Top Reactive Programming Interview Questions for 2020
The article assembles the top Reactive programming questions asked during interviews at one place.
1. What is Reactive Manifesto?
Ans. The Reactive Manifesto, first released in 2013, is a document defining the central principles of reactive programming. It was made by a group of developers led by a man called Jonas Boner. The Reactive Manifesto underpins the principles of reactive programming.
2. What is Reactive Programming?
Ans. Reactive programming refers to programming with asynchronous data streams. Your typical click events or event buses are an asynchronous event stream, on which you can observe and do some side effects. Reactive is that idea on steroids. You can create data streams for anything, without just sticking to hover and click events. Streams are cheap and predominant; anything could be a stream- data structures, variables, properties, user inputs, caches, etc. For instance, you can consider your Twitter feed. Your Twitter-feed is a data stream in a similar way in which click events are. You can choose to listen to that stream and react to it accordingly.
3. What is Stream?
Ans. A stream refers to a succession of perpetual events ordered in time. It can produce three things: a value, an error, or a completed signal.
4. What Are Some Advantages of Reactive Programming?
Ans. The following are the advantages of Reactive Programming:
a. You can avoid "callback hell."
b. It simplifies async/threaded work.
c. It has several operators that simplify work.
d. It allows an elementary composition of data streams.
e. It also simplifies complicated threading
f. It will enable you to conclude with a cleaner, readable codebase.
g. It allows for easy implementation of back-pressure.
5. What does Asynchrony mean in the context of Reactive Systems?
Ans. In the context of Reactive Systems, Asynchrony means that the processing activities of a request happens at an erratic point of time. Sometimes, it happens a while after the system has transmitted it from the client to service. The system does not allow the client to directly observe, or synchronize with, the execution that occurs within the service. It is the antonym of synchronous processing, which implies that the client only resumes its execution once the service has processed the request.
6. What is Back Pressure?
Ans. When one component is grappling to keep up, the system as a whole needs to respond sensibly. It is unacceptable for the element under stress to fail catastrophically or to drop messages in an uncontrolled fashion. Since it cannot cope or abandon, it must be communicating the fact that it is under stress to upstream components. Hence, it can make them reduce the load. This back-pressure is a vital feedback mechanism that allows systems to respond to load rather than collapse under it gracefully. The back-pressure may cascade up to the user, at which point responsiveness may degrade. Still, this mechanism will ensure that the system is resilient under load, and will provide information that may allow the policy itself to apply other resources to help distribute the weight.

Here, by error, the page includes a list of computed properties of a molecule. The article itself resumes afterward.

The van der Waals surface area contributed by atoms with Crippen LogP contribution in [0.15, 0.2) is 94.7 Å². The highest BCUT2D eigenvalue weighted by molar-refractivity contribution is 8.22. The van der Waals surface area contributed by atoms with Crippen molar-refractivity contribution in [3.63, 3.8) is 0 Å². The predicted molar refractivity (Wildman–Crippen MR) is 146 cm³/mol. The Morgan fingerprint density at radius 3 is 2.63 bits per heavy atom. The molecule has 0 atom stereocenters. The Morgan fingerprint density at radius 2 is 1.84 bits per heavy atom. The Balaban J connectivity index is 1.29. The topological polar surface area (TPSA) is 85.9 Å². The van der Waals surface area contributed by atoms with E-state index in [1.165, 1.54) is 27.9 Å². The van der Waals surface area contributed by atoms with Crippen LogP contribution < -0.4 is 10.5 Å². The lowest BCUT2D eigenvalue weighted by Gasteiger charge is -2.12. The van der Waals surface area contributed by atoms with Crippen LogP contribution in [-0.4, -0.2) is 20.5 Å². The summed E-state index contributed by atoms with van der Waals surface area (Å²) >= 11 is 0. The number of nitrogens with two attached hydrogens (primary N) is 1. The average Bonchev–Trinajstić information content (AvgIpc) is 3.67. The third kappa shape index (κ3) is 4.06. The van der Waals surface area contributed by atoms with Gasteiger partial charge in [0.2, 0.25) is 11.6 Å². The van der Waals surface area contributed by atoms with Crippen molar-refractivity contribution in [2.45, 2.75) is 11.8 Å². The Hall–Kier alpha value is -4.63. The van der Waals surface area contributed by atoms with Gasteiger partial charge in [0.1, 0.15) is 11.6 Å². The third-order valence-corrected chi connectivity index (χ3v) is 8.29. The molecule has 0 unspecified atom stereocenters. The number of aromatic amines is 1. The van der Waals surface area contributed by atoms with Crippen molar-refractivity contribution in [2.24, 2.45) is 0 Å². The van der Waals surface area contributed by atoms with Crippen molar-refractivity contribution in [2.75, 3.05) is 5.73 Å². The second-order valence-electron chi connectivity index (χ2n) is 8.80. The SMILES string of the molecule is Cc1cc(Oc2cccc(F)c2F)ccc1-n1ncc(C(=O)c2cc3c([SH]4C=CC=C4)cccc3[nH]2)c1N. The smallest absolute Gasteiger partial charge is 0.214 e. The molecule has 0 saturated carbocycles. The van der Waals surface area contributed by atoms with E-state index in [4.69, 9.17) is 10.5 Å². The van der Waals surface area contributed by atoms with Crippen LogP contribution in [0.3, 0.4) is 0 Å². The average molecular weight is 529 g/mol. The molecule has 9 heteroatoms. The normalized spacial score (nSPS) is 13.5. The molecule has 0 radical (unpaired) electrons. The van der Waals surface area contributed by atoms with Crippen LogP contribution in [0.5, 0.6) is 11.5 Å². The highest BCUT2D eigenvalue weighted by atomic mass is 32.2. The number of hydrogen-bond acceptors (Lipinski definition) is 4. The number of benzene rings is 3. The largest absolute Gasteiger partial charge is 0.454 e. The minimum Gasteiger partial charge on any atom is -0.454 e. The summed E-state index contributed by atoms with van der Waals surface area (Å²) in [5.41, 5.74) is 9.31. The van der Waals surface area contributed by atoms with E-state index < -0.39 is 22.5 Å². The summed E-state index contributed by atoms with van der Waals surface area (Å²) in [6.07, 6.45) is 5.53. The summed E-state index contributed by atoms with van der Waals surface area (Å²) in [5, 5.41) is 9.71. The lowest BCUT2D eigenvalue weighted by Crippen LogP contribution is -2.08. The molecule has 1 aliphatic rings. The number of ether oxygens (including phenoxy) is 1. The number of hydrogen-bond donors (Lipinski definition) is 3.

7. What is Elasticity in contrast to Scalability?
Ans. Elasticity refers to the throughput of a system when it scales up or scales down automatically. It is to meet various demands as it removes or adds resources proportionally. The system has to be scalable to make way for it to benefit from the active addition or subtraction of resources at runtime. Hence, Elasticity builds upon Scalability and intensifies on it by adding the notion of automatic resource management.
8. Define Non-Blocking.
Ans. With concurrent programming, an algorithm is non-blocking, if mutual exclusion protecting that resource does not delay the execution of the competing threads. Usually, in practice, it manifests as an API that allows access to the support if available. Else, it returns immediately and informs the caller that the resource is not available at present or that it has begun the operation, but has not yet completed it. A non-blocking API to a remedy gives the caller the option to perform other tasks rather than blocking it while waiting for the resource to be available. You may complement it by enabling the client of the resource to register to receive notifications when the resource is available, or the function is complete.
9. Define the Actor Model?
Ans. The All Actor model says that your concurrency primitives are actors, which can
a. receive a message and make a decision on what to do next depending on the content of the word, including the following:
b. Sending messages to any actors, they know about
c. Creating new actors
c. Providing certain guarantees, e.g. any actor will only handle a single note at a time messages sent by actor X to actor Y will arrive in the order they were sent.
10. Differentiate between Reactive Programming vs. Imperative Programming.
Ans. In reactive programming, Observables emit data and send it to the subscribers. You can see it as data being PUSHed in reactive programming, as opposed to data being PULLed in imperative programming, where you explicitly request data (iterating over a collection, requesting data from the DB, etc.).
11. Mention a few similarities between Redux and RxJS.
Ans. Both libraries are different for very different reasons. Yet, they do have a few vague similarities.
Redux is a tool for managing state throughout the application. Web Developers for hire usually use it as an architecture for UIs. Think of it as an alternative to half of Angular.
Redux uses the Reactive paradigm a little bit because the Store is sensitive. The Store perceives actions distantly and changes itself. RxJS also uses the Reactive standard, but instead of being an architect, it gives you basic building blocks to achieve this observing-from-a-distance pattern.
So these were a few questions asked during the interviews for reactive programming. Hope you find them useful.